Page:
Table 4 Analysis of variance of yield and yield components

The analysis of variance (Table 4) showed that the temperature had a significant effect (P ≤ 0.0001) on days to 1% flowering, the days to 50% flowering, the days to maturity of grains, number of secondary branches, and the weight of 1000G.

Variety by temperature interaction had a significant influence (P ≤ 0.01) on the days to 50% flowering date, days to grain maturity, number of secondary branches number, and 1000G weight.

Effect of temperature on physiological traits

The analysis of variance (Table 5) showed that variety had a significant influence only on the initial value of fluorescence taken at 30 days after transplanting.

Table 5 Significance of physiological variables

Similarly, temperature had a highly significant influence (P ≤ 0.001) on the ratio of variable to initial fluorescence (Fv/Fo) taken at 40 days after transplanting. Temperature had a significant effect (P ≤ 0.01) on the initial fluorescence value (Fo) at 30 days after transplanting and the variable fluorescence (Fv) at 40 days after transplanting. In contrast, temperature had no effect on the rest of the physiological parameters.

The interaction between variety and temperature had no effect on the physiological traits. It is therefore concluded that no physiological variable explained the influence of temperature on the varieties.

Comparison of varieties under the two environmental conditions

The variety with the highest plant height under normal conditions (73.96 cm) and heat stress (60.80 cm) was BRIZ-8B (Fig. 3a). BRIZ-9B had the shortest plant height under both optimal and heat stress conditions.

Fig. 3
figure 3

a Boxplots of plant height under normal condition (left) and heat stress (right). b Boxplots of leaf length under normal condition (left) and heat stress (right). c Boxplots of internode length under normal condition (left) and heat stress (right). d Boxplots of flowering date under normal condition (left) and heat stress (right). e Boxplots of the maturity grain date under normal condition (left) and heat stress (right). f Boxplots of the number of secondary panicles. g Boxplots of the weight of thousand grains

Under optimal conditions and heat stress, BRIZ-8B recorded the longest leaves at 56 days after transplanting (Fig. 3b).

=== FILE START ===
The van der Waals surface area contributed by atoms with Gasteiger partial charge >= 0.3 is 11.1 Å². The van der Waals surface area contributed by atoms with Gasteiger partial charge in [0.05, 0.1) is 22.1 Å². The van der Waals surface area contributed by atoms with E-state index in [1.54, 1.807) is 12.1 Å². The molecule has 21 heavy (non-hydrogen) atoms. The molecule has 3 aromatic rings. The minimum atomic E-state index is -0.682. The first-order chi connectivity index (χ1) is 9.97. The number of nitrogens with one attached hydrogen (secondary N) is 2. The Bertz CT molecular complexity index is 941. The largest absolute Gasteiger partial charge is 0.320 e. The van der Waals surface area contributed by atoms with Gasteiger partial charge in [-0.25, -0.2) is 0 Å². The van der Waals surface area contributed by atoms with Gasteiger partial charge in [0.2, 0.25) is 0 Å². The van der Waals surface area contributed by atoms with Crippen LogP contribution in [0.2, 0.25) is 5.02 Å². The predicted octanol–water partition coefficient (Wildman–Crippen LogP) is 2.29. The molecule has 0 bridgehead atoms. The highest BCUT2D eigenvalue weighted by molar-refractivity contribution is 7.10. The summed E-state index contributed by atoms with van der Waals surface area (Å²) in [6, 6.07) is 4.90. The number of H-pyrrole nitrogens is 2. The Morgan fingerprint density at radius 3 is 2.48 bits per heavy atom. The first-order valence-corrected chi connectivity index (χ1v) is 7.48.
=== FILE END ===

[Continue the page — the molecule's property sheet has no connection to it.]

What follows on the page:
Under normal temperature regimes and heat stress, NERICA-L14 and NERICA-L20 had the highest averages of internode length at 30 days (Fig. 3c).

Under optimal conditions, NERICA-L20, NERICA-L14, IR841, BERIZ-9B, and BRIZ-8B had the longest days from sowing date to 50% flowering with an average of 98 days, 97 days, 97 days, and 94 days, respectively. While under heat stress, IR841, NERICA-L20 and NERICA- L14 flowered late (115 days, 115 days, 114 days, respectively). BERIZ-10B had the shortest number of days to 50% flowering under both optimal and heat stress conditions.

Under heat stress, it is observed that NERICA-L20, NERICA-L14, and IR841 matured late at 142 days, 141 days, and 137 days, respectively (Fig. 3e). Under optimal and heat stress conditions, BRIZ-9B showed the shortest days to grain maturity (100 days) (Fig. 3e). Regardless of the conditions, IR841 had the highest variability in days to maturity. Overall, the varieties exhibited higher variation and took longer to mature under heat stress compared to normal conditions (Fig. 3e).

Under optimal conditions, NERICA-L20 had the highest number of secondary branches (30.00), followed by NERICA-L14 (29.00) and BERIZ-8B (27.33). The variety IR841 had the lowest number of secondary branches under optimal conditions with an average of 23.66; while under heat stress the variety BERIZ-8B recorded a low number of secondary branches (12.00).

Under optimal temperature and heat stress conditions, two varieties BERIZ-8B and BERIZ-9B had the highest weight of 1000 grains. Under optimal conditions, BERIZ-8B and BERIZ-9B recorded 37.44 g and 36.78 g, respectively while under heat stress, they recorded 34.67 g and 32.41 g, respectively.

The hierarchical ascending classification (HAC) of rice varieties under both temperature conditions

HAC was used to assess the similarity and dissimilarity between the varieties based on agro-morphological, phenological and physiological data collected. A dendrogram was thus generated according for each type of temperature regime.